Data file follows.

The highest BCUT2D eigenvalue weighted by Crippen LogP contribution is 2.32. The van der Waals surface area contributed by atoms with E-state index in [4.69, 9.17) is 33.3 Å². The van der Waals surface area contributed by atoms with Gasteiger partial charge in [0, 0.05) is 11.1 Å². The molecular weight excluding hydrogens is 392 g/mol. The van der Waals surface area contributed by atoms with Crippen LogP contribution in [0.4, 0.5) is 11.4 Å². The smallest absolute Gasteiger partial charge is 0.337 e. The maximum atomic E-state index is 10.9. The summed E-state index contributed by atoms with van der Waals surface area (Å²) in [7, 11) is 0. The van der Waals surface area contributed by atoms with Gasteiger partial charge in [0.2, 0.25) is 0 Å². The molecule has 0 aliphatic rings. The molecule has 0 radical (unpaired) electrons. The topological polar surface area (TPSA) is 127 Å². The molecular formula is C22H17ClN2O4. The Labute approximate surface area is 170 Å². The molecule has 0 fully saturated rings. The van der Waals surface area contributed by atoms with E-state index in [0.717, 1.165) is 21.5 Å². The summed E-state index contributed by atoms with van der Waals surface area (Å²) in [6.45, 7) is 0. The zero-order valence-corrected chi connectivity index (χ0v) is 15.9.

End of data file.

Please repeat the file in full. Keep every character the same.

The highest BCUT2D eigenvalue weighted by Crippen LogP contribution is 2.32. The van der Waals surface area contributed by atoms with E-state index in [4.69, 9.17) is 33.3 Å². The van der Waals surface area contributed by atoms with Gasteiger partial charge in [0, 0.05) is 11.1 Å². The molecular weight excluding hydrogens is 392 g/mol. The van der Waals surface area contributed by atoms with Crippen LogP contribution in [0.4, 0.5) is 11.4 Å². The smallest absolute Gasteiger partial charge is 0.337 e. The maximum atomic E-state index is 10.9. The summed E-state index contributed by atoms with van der Waals surface area (Å²) in [7, 11) is 0. The van der Waals surface area contributed by atoms with Gasteiger partial charge in [0.2, 0.25) is 0 Å². The molecule has 0 aliphatic rings. The molecule has 0 radical (unpaired) electrons. The topological polar surface area (TPSA) is 127 Å². The molecular formula is C22H17ClN2O4. The Labute approximate surface area is 170 Å². The molecule has 0 fully saturated rings. The van der Waals surface area contributed by atoms with E-state index in [0.717, 1.165) is 21.5 Å². The summed E-state index contributed by atoms with van der Waals surface area (Å²) in [6.45, 7) is 0. The zero-order valence-corrected chi connectivity index (χ0v) is 15.9.